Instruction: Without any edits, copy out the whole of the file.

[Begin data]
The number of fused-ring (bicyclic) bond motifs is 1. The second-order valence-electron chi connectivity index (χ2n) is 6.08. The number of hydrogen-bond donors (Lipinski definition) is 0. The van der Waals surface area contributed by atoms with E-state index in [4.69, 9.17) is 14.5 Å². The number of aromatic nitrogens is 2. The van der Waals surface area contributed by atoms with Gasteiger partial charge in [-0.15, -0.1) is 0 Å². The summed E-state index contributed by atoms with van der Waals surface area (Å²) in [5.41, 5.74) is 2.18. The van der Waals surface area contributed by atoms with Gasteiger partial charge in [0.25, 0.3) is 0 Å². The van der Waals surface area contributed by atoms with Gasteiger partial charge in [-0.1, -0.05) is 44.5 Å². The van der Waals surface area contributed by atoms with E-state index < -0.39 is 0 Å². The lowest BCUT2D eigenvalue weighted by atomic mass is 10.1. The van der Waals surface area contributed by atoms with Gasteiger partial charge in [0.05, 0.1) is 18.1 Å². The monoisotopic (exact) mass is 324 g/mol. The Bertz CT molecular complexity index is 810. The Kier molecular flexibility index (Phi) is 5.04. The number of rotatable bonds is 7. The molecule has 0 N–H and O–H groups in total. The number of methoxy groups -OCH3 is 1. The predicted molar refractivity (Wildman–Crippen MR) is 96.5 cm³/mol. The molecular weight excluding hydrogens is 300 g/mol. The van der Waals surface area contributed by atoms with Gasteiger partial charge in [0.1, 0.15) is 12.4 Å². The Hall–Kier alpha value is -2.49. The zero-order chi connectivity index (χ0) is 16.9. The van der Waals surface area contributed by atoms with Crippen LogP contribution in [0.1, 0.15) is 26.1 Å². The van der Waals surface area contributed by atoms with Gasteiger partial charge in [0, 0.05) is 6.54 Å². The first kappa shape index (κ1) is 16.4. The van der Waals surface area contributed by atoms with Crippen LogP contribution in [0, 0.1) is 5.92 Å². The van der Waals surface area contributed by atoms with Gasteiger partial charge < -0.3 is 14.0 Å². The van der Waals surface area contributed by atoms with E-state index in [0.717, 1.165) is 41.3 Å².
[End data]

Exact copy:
The number of fused-ring (bicyclic) bond motifs is 1. The second-order valence-electron chi connectivity index (χ2n) is 6.08. The number of hydrogen-bond donors (Lipinski definition) is 0. The van der Waals surface area contributed by atoms with E-state index in [4.69, 9.17) is 14.5 Å². The number of aromatic nitrogens is 2. The van der Waals surface area contributed by atoms with Gasteiger partial charge in [-0.15, -0.1) is 0 Å². The summed E-state index contributed by atoms with van der Waals surface area (Å²) in [5.41, 5.74) is 2.18. The van der Waals surface area contributed by atoms with Gasteiger partial charge in [0.25, 0.3) is 0 Å². The van der Waals surface area contributed by atoms with Gasteiger partial charge in [-0.1, -0.05) is 44.5 Å². The van der Waals surface area contributed by atoms with E-state index < -0.39 is 0 Å². The lowest BCUT2D eigenvalue weighted by atomic mass is 10.1. The van der Waals surface area contributed by atoms with Gasteiger partial charge in [0.05, 0.1) is 18.1 Å². The monoisotopic (exact) mass is 324 g/mol. The Bertz CT molecular complexity index is 810. The Kier molecular flexibility index (Phi) is 5.04. The number of rotatable bonds is 7. The molecule has 0 N–H and O–H groups in total. The number of methoxy groups -OCH3 is 1. The predicted molar refractivity (Wildman–Crippen MR) is 96.5 cm³/mol. The molecular weight excluding hydrogens is 300 g/mol. The van der Waals surface area contributed by atoms with Gasteiger partial charge in [0.1, 0.15) is 12.4 Å². The Hall–Kier alpha value is -2.49. The zero-order chi connectivity index (χ0) is 16.9. The van der Waals surface area contributed by atoms with Crippen LogP contribution in [0.1, 0.15) is 26.1 Å². The van der Waals surface area contributed by atoms with Gasteiger partial charge in [0, 0.05) is 6.54 Å². The first kappa shape index (κ1) is 16.4. The van der Waals surface area contributed by atoms with Crippen LogP contribution in [0, 0.1) is 5.92 Å². The van der Waals surface area contributed by atoms with Gasteiger partial charge < -0.3 is 14.0 Å². The van der Waals surface area contributed by atoms with E-state index in [0.717, 1.165) is 41.3 Å².